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PROPAGATION, CULTIVATION, & ANALYSIS OF BLACK COHOSH
Actaea racemosa:
A THREATENED NATIVE MEDICINAL PLANT

     

January, 2001
Contact Person:  Joe-Ann McCoy, M.S.
Clemson University, Yellow Creek Botanical Institute
Mountain Horticultural Crops Research and Extension Center
Phone: 828 684 3562 Ext. 127
Fax: 828 684 8715
Joe-ann_mccoy@ncsu.edu
 

The $10,000 project funding from ALCOA via Yellow Creek Botanical Institute was utilized to support the research and development of a commercially feasible production systems for black cohosh, a threatened native medicinal herb.  Funds obtained from Alcoa were specifically utilized to fund a graduate student for nine months in the study and analysis of Cimicifuga racemosa  (black cohosh) with the following long-term objectives:

1. Develop propagation methods (seed, tissue culture, and rhizome) by setting up replicated experiments in field, shade-cloth, greenhouse, and growth chamber settings.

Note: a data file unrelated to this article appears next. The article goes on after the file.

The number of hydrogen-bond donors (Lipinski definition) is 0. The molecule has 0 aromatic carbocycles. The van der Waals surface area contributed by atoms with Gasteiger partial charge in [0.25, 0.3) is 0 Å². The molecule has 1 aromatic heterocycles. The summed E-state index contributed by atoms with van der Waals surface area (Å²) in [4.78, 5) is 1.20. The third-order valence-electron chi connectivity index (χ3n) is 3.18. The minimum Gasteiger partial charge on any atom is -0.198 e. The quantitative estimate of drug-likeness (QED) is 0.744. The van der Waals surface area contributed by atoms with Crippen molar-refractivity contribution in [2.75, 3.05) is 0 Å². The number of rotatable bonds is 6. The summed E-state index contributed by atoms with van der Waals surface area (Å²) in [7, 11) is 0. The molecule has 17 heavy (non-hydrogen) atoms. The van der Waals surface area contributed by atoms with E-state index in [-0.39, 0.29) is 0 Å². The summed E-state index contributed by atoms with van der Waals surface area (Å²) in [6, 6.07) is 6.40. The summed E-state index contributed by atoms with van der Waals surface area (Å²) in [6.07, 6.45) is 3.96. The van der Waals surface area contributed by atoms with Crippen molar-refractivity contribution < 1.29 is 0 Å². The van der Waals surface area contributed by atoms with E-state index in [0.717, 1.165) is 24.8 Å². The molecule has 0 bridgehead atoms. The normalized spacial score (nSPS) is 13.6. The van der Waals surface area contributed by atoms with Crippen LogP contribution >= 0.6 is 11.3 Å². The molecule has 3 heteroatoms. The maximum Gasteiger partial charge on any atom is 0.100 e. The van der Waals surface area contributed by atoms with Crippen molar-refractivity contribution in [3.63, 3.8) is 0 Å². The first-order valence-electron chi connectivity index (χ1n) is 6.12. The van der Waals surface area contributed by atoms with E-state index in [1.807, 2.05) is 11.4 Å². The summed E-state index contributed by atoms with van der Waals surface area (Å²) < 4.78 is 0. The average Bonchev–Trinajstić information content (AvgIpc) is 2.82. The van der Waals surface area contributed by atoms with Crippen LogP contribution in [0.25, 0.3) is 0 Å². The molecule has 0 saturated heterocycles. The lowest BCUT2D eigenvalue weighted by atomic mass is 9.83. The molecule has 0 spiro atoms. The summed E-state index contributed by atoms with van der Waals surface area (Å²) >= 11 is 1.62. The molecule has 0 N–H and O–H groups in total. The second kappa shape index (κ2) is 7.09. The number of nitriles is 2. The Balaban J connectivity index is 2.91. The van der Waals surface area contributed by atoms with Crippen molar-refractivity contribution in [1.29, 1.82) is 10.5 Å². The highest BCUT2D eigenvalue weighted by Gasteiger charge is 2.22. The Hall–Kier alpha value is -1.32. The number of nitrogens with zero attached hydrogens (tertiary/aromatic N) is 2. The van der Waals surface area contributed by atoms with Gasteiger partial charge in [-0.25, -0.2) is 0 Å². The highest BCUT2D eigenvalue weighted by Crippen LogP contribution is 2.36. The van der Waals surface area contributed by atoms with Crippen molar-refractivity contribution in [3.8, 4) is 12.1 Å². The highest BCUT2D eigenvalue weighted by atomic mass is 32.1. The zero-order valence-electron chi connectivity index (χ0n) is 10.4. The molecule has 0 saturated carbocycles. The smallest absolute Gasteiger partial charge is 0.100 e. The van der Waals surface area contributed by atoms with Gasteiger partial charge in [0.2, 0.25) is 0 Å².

2. Establish a germplasm reserve for future research purposes and seed source Develop analytical (HPLC) protocols for comparison of triterpene glycosides from various populations
3. determine sustainable harvest methods in order to predict future impacts of wildharvesting on native populations
4. Monitor three native populations to analyze population dynamics among plant communities for future management purposes.  Monitoring will include quantitative assessment of abundance in order to determine population growth rates, vegetation analysis, in situ and greenhouse seed studies, age size class data, fruit and flower dates, pollinators, mortality rates,  GPS mapping, soil sampling, elevation, aspect and slope.

Phase one of the current project focused on Cimicifuga racemosa (black cohosh) propagation research.  Both seed and rhizome studies have been completed and a germplasm reserve has been established with future funding sought for completion of Phase two.  Populations have been identified with cooperation from state and federal researchers for both a sustainable harvest study and a population study , HPLC protocols have been identified, and all necessary equipment has been purchased.

Future funding will be required to include similar studies of Chamaelirium luteum (fairywand) and Sanguinaria canadensis (bloodroot) which are also potentially threatened native medicinal plants.  The project is a collaborative effort between Yellow Creek Botanical Institute, Alcoa, Clemson University , NC State University, and the Mountain Horticultural Crops Research and Extension Center.

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